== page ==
If you're in the We Love Vikki VI Facebook group, you've probably seen some of Jennifer Cram's photos and comments. I recently had the chance to get to know her better. I already knew she was an Australian writer/marriage officiant, and so much more.
Any biographical details you’re willing to share?
I live in a leafy and quiet suburb of Brisbane, Queensland, Australia, a city I moved to in order to take up the position of Director of the largest public library system in Australia. In terms of career, I managed a series of libraries including school, community college, public and corporate libraries for many years, and continued to do so for nine years after diagnosis and treatment for breast cancer.
Five years into that journey I saw an advertisement for officiant training. The Marriage Act had changed, and it was now possible to apply to be authorised to officiate marriages, which seemed to me to be a happy thing to do, something that used all my skills, and something that could take my life in a different direction. So I did my due diligence, signed up for the course and applied. Juggled ceremonies and full time work for 2 years and then "retired" to become a full-time celebrant. 900 legal marriages, 300 naming ceremonies, and numerous non-legal ceremonies for couples renewing their vows or making a commitment later and I'm still at it.
I have one son, no pets since Mrs McGregor, our cat, died at the ripe old age of 23, though Until that point I'd always had both dogs and cats - from early childhood. The family story goes that I cut my teeth chewing on my father's blue cattle dog's ear.
What's your personal history with plus size clothing in general and Vikki Vi in particular?
While I've never been really skinny, I was well within "normal" size range and never had any problems with clothes until surgery and treatment for breast cancer resulted in my developing severe lymphedema, which meant my arms quickly swelled to the point where finding anything to fit was difficult. The Tamoxifen I was prescribed to block estrogen triggered lipedema, a condition where the fat cells between the waist and the ankles and at the back of the upper arm keep growing in size. There is no cure for it, and shockingly, it is the most under-diagnosed condition in women, with an estimated 1 in 11 having it. It has both a genetic and a hormonal link.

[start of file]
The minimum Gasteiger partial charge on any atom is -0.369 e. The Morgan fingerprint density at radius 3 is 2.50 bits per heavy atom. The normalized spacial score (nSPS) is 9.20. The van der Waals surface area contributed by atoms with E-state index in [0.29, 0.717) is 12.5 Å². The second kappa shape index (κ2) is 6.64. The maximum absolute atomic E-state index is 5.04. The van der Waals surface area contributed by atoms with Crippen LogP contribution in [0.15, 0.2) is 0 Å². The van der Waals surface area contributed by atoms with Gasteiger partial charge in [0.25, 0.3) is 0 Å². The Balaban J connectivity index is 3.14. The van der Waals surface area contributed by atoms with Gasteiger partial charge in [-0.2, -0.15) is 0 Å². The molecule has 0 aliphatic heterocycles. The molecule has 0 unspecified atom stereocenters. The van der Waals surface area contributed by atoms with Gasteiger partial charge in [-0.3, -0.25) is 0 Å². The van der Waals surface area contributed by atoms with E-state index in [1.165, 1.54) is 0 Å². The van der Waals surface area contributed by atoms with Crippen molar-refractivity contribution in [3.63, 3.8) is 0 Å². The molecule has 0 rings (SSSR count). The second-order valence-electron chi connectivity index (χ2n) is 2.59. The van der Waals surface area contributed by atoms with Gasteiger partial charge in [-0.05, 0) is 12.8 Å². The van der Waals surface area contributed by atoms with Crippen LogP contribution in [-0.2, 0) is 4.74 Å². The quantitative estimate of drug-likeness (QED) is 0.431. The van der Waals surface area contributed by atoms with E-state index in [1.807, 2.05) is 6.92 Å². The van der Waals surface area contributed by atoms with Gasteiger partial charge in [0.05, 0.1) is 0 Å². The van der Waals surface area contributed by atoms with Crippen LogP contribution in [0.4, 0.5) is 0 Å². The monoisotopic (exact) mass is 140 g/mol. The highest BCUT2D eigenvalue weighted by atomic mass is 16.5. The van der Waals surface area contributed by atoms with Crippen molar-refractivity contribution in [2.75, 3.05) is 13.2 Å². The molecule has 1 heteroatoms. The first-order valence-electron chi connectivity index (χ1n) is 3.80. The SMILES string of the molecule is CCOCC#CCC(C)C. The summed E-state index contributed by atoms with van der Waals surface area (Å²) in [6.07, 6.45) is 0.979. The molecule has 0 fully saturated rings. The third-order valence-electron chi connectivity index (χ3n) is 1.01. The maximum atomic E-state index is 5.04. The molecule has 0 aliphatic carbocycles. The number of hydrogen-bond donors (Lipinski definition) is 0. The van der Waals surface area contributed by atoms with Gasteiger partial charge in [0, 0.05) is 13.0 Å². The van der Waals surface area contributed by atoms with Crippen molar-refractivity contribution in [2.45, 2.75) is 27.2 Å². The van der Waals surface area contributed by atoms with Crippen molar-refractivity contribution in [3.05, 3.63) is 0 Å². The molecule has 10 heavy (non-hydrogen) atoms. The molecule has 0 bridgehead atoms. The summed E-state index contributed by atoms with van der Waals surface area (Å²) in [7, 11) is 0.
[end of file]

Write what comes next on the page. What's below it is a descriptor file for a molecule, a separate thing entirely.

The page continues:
So I was getting bigger very quickly, and continually letting out my clothes. At the time most of my linen work suits had gored A-line skirts or pants with elastic waists, so they were pretty forgiving, but after my arm swelled through the day so much that I had to get a member of my staff to take a pair of scissors to my sleeve seam to unpick it, I got the message that I needed to look for stretch. All I could find in Australia had skinny sleeves or were t-shirts. At that point I found Vikki Vi. First, I have to confess, on e-Bay, and second hand at that, so I bought a couple of pieces to try for fit. Loved them. And the rest is history.
Jennifer's current favorite piece of clothing: I live in Vikki Vi Petite Jersey Black Wide Leg Pull on Pants (I have 4 pairs). I do have one white pair which are saved for special occasions in summer. So, in terms of longevity, they have to be my favourites.
Her all-time favorite: Of every garment I've ever owned the one I am most nostalgic about is a black wool jumpsuit that was a winner in the Australian Wool fashion awards when I was young and slim. I splurged! High neck, long sleeves, wide legs and a beaten silver buckle on the matching belt. Hell to go to the bathroom in on a cold night, but it always made me feel like a million dollars.
Jennifer's Style Tip: Less is more. My grandmother's tip was to always stand in front of a full-length mirror before leaving the house and see what you can take off! She also said that a woman should wear her clothes, not vice versa. I keep coming back to that in 2020 in relation to masks. So, elegant simplicity.
Shoes, Handbags, Makeup, Jewelry - which one is her obsession?